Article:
CMU Algorithms Finds Gene-Defects
Computational biologists at Carnegie Mellon University (CMU) have devised an algorithm to rapidly sort through mountains of gene expression data to find unexpected phenomena that might merit further study.
One of the key features that sets the algorithm apart is that it re-examines its output, looking for mistakes it has made and then correcting them.
The research was carried out by Carl Kingsford, a professor in CMU’s Computational Biology Department, and Cong Ma, a Ph.D. student in computational biology. This is the first attempt by scientists at automating the search for these anomalies in gene expression inferred by RNA sequencing.
CMU Algorithms Finds Gene-Defects: Using Computational Biology In Genetics
Using this system, the researchers already have detected 88 anomalies that were unexpectedly high or low levels of expression of regions within genes.
Though an organism’s genetic makeup is static, the activity level, or expression, of genes varies significantly over time. Gene expression analysis has thus become a vital tool for biological research, as well as for diagnosing and monitoring cancers.
Anomalies can be important clues for researchers, but until now, finding them has been a painstaking, manual process, sometimes called “sequence gazing.”
Finding one anomaly might require examining 200,000 transcript sequences — sequences of RNA that encode information from the gene’s DNA. Dr. Kingsford said that most researchers, therefore, focus on regions of genes that they think are important, mainly ignoring the vast majority of potential anomalies.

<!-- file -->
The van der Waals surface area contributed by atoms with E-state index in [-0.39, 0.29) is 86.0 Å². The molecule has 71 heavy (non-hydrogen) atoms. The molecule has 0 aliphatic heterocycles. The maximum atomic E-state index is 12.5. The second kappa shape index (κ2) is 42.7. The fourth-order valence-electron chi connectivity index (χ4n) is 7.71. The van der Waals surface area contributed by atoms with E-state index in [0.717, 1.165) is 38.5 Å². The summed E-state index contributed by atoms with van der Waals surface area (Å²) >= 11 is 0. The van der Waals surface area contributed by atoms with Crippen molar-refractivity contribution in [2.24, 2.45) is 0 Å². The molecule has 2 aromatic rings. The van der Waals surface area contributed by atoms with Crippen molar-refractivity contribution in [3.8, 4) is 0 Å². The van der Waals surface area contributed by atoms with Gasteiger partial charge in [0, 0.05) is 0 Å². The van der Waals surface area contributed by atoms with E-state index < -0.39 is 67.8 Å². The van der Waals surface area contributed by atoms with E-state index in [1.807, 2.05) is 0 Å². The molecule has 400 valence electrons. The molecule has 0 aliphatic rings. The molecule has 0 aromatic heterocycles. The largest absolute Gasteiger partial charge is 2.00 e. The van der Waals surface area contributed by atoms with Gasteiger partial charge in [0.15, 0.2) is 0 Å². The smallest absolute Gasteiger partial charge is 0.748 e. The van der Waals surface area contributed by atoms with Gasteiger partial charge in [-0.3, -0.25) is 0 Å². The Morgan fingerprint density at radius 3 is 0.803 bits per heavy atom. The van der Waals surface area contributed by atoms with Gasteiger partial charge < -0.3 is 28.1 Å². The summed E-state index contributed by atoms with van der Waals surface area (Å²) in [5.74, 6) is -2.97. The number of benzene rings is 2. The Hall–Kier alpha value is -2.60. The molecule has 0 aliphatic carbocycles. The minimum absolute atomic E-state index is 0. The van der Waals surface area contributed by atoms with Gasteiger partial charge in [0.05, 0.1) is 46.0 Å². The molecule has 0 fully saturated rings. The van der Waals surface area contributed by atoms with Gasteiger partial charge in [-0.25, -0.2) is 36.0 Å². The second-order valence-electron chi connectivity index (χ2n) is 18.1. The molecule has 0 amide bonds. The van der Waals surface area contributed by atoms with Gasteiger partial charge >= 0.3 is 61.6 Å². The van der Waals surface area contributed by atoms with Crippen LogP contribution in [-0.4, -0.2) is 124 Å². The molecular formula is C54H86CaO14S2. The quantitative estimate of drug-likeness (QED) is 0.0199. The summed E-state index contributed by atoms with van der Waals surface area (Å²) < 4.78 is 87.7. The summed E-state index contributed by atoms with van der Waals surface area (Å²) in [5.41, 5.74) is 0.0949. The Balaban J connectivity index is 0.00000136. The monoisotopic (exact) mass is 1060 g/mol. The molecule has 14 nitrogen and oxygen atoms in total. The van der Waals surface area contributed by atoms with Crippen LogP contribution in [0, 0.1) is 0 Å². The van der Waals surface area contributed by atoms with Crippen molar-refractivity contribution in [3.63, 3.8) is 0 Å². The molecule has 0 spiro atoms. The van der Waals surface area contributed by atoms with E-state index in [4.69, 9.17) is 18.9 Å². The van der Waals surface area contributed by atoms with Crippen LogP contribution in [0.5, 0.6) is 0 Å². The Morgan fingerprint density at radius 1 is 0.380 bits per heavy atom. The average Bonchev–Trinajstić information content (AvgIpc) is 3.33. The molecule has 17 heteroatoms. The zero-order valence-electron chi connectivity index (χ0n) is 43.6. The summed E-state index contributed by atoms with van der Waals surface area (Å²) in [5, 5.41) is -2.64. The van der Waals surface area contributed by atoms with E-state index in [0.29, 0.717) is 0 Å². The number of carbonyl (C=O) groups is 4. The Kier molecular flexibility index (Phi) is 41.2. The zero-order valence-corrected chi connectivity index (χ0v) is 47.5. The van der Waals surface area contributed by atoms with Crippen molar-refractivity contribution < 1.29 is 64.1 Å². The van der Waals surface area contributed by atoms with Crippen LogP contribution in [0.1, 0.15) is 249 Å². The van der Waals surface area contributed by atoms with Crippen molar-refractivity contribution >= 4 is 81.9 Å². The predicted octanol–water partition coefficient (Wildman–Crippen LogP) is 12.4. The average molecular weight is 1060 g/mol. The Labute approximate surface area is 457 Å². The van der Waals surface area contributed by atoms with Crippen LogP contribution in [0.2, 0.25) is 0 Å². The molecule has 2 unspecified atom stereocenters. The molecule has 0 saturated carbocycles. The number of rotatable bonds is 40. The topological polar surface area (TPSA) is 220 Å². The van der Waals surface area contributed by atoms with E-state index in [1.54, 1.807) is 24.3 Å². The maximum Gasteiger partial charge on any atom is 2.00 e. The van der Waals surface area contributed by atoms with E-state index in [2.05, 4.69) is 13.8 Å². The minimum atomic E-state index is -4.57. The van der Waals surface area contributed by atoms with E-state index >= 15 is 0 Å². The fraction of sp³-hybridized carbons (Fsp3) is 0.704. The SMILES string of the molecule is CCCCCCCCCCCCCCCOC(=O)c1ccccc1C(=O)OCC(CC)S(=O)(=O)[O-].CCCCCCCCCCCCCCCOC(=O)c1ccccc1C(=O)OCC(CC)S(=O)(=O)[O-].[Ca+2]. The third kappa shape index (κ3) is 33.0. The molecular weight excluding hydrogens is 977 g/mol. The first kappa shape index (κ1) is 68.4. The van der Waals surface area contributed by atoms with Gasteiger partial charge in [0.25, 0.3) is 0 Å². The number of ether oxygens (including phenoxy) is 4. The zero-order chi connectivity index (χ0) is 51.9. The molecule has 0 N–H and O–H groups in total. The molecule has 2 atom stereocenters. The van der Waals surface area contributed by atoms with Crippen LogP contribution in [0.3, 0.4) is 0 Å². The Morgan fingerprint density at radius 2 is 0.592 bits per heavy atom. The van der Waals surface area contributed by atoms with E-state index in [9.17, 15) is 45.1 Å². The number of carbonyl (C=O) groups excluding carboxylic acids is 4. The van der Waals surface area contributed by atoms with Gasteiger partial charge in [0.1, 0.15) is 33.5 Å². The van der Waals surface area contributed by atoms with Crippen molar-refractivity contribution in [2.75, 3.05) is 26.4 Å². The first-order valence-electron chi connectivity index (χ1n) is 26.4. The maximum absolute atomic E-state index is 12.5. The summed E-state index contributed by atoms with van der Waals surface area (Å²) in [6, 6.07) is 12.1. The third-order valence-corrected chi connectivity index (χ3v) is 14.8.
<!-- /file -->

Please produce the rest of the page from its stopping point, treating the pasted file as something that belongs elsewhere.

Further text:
Ma noted that identifying anomalies is often not clear cut. Some RNA-seq “reads,” for instance, are common to multiple genes and transcripts and sometimes get mapped to the wrong one. If that occurs, a genetic region might appear more or less active than expected.
CMU Algorithms Finds Gene-Defects: Algorithms That Rectifies Itself!
So the algorithm re-examines any anomalies it detects and sees if they disappear when the RNA-seq reads are redistributed between the genes.
The Falsely predicted instances of differential expression can be reduced by correcting anomalies with the re-examination method.